“If pro-establishment politicians are hesitant about airing criticisms, the voice of moderates within the pro-establishment camp will be sidelined,” Chow told the South China Morning Post.

“It would be unfavourable for pro-establishment politicians when canvassing support in future elections.”

She believed that maintaining discipline within the Beijing-friendly camp in the “political struggle” against the Occupy Central movement was behind the CPPCC’s sacking of Tien, who later also quit as party leader.

Meanwhile, amid efforts to resolve the political impasse over Beijing’s strict rules for the 2017 chief executive election that has left parts of the city paralysed by demonstrators, a pan-democrat lawmaker said the city’s No 2 official had agreed to consider meeting members of the camp.

Alan Leong Kah-kit, convenor of a weekly “lunch box meeting” of 23 pan-democratic lawmakers, said they had asked Chief Secretary Carrie Lam Cheng Yuet-ngor on Wednesday for a meeting. “Carrie said she would think about it,” Leong said.

He said the lawmakers wanted to discuss government proposals – raised at a meeting between officials and student leaders last week – for a report to Beijing to reflect public sentiment and for a multiparty platform for dialogue on political reform.

Yu’s advice for pro-establishment politicians to take their views to Beijing was relayed by Chan Wing-kee, a member of the CPPCC standing committee.

Chow said she understood the reminder from Yu had come amid political turmoil over the Occupy movement – labelled by Vice-Premier Wang Yang two weeks ago as a “colour revolution”, a reference to uprisings in post-Soviet states.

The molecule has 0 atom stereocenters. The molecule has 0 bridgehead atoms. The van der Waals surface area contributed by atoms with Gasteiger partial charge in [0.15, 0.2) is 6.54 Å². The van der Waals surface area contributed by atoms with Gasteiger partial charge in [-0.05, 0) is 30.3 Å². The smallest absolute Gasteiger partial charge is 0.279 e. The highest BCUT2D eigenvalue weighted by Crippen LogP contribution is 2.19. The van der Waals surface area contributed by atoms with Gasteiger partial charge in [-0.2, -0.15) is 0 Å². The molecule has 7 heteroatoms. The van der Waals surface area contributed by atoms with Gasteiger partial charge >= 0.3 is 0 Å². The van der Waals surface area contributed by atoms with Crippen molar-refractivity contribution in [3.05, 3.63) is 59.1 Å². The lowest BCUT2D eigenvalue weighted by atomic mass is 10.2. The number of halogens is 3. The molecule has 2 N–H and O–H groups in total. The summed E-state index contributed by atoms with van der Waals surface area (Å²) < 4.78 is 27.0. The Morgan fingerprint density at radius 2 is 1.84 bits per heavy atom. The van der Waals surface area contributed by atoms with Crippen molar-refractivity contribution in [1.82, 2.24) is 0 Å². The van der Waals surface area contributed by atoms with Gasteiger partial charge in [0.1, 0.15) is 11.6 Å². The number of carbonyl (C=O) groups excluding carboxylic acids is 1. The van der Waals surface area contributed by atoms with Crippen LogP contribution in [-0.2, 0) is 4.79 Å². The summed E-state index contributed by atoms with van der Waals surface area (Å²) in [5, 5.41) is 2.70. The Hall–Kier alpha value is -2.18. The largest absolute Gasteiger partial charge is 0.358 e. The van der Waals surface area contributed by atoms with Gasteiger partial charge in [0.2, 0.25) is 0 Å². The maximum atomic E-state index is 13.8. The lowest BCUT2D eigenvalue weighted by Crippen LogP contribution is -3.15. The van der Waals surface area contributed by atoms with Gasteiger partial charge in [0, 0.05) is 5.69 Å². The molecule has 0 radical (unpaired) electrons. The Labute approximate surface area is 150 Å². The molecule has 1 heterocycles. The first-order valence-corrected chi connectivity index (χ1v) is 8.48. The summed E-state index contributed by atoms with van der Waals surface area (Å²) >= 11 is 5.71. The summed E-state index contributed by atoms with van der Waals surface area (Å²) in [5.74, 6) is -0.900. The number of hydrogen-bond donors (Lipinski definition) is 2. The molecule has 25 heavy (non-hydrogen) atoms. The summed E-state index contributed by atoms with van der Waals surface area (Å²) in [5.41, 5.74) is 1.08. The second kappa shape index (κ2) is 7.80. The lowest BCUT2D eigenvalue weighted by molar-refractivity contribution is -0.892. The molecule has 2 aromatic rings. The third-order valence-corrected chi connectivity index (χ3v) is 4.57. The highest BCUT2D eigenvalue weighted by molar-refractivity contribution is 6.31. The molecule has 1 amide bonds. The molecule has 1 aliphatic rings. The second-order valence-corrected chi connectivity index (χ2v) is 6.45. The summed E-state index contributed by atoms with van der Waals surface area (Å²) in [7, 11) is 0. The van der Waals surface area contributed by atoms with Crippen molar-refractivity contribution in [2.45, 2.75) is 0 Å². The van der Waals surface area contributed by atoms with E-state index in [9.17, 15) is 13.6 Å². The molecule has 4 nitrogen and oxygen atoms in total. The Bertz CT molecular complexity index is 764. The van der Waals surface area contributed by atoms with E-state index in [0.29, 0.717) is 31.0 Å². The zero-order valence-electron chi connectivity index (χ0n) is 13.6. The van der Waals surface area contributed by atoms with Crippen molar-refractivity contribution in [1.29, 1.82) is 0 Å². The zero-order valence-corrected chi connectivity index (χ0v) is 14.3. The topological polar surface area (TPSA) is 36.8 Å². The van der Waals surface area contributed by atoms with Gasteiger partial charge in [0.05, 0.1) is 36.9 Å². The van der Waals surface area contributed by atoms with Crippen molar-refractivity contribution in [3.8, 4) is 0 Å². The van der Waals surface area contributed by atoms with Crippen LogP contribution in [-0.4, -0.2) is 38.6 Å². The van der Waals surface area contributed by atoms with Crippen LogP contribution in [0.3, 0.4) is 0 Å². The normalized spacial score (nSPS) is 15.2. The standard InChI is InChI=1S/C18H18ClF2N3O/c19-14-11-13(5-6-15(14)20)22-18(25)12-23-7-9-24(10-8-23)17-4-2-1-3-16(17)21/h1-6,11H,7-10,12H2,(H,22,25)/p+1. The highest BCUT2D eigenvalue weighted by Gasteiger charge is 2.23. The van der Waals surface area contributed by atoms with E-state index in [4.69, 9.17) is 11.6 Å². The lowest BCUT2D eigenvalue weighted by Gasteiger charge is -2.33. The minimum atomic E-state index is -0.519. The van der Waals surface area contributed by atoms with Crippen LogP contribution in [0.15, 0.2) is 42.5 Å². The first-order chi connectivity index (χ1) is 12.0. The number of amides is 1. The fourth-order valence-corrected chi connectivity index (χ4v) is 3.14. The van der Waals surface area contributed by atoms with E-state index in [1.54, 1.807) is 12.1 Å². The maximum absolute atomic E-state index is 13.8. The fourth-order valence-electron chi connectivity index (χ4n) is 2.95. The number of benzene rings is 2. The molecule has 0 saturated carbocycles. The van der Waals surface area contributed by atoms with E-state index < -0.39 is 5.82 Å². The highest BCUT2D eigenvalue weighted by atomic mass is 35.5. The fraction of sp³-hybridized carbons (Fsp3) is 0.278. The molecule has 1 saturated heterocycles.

“Some Hongkongers might think Beijing is taking too hardline an approach,” she said. “[But] the central government might require discipline within the pro-establishment camp during the political struggle.”

Chow defended Tien, saying he had been speaking from “the bottom of his heart”.

“He only asked Leung to consider whether his resignation could be a way out of the current political deadlock,” she said, adding that many Hongkongers might share Tien’s view.

“I may not 100 per cent agree with him, but I don’t think Tien was wrong.”

Chow denied donors and business figures were distancing themselves from the pro-business party but admitted it was facing a “real test”.


Fearing Beijing and A Pay Cut, Hollywood Chinese Fail to Support Democracy — But Taiwan’s President is Unafraid

October 31, 2014


The Hong Kong actors Chow Yun-Fat (L) and Jackie Chan (R), photographed here in 1999, have taken divergent views on the territory’s pro-democracy protests. (Bobby Yip/Reuters)